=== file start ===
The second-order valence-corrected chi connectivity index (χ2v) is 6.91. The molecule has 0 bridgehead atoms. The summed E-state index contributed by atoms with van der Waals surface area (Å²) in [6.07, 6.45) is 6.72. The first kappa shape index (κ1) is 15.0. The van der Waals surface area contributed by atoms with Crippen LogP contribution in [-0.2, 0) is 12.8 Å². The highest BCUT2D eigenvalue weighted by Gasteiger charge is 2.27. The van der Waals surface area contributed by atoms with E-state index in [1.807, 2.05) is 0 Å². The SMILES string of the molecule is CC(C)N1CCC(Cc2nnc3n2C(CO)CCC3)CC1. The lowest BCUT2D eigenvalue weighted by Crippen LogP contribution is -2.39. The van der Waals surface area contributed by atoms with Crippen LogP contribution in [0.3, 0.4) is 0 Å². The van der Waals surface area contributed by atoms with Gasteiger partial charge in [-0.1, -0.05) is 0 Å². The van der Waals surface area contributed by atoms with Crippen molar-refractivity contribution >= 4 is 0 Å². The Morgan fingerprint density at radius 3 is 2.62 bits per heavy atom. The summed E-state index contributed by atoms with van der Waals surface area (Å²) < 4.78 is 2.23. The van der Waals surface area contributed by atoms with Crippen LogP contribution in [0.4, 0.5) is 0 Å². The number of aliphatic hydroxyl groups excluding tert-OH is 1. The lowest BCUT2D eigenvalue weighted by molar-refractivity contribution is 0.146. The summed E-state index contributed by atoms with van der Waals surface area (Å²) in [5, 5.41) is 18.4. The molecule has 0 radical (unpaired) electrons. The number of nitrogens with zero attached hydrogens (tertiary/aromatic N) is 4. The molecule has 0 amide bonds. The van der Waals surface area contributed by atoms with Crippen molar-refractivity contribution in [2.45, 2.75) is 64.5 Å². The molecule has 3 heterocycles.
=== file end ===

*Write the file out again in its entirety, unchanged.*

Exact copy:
The second-order valence-corrected chi connectivity index (χ2v) is 6.91. The molecule has 0 bridgehead atoms. The summed E-state index contributed by atoms with van der Waals surface area (Å²) in [6.07, 6.45) is 6.72. The first kappa shape index (κ1) is 15.0. The van der Waals surface area contributed by atoms with Crippen LogP contribution in [-0.2, 0) is 12.8 Å². The highest BCUT2D eigenvalue weighted by Gasteiger charge is 2.27. The van der Waals surface area contributed by atoms with E-state index in [1.807, 2.05) is 0 Å². The SMILES string of the molecule is CC(C)N1CCC(Cc2nnc3n2C(CO)CCC3)CC1. The lowest BCUT2D eigenvalue weighted by Crippen LogP contribution is -2.39. The van der Waals surface area contributed by atoms with Crippen LogP contribution in [0.3, 0.4) is 0 Å². The van der Waals surface area contributed by atoms with Gasteiger partial charge in [-0.1, -0.05) is 0 Å². The van der Waals surface area contributed by atoms with Crippen molar-refractivity contribution >= 4 is 0 Å². The Morgan fingerprint density at radius 3 is 2.62 bits per heavy atom. The summed E-state index contributed by atoms with van der Waals surface area (Å²) < 4.78 is 2.23. The van der Waals surface area contributed by atoms with Crippen LogP contribution in [0.4, 0.5) is 0 Å². The number of aliphatic hydroxyl groups excluding tert-OH is 1. The lowest BCUT2D eigenvalue weighted by molar-refractivity contribution is 0.146. The summed E-state index contributed by atoms with van der Waals surface area (Å²) in [5, 5.41) is 18.4. The molecule has 0 radical (unpaired) electrons. The number of nitrogens with zero attached hydrogens (tertiary/aromatic N) is 4. The molecule has 0 amide bonds. The van der Waals surface area contributed by atoms with Crippen molar-refractivity contribution in [2.45, 2.75) is 64.5 Å². The molecule has 3 heterocycles.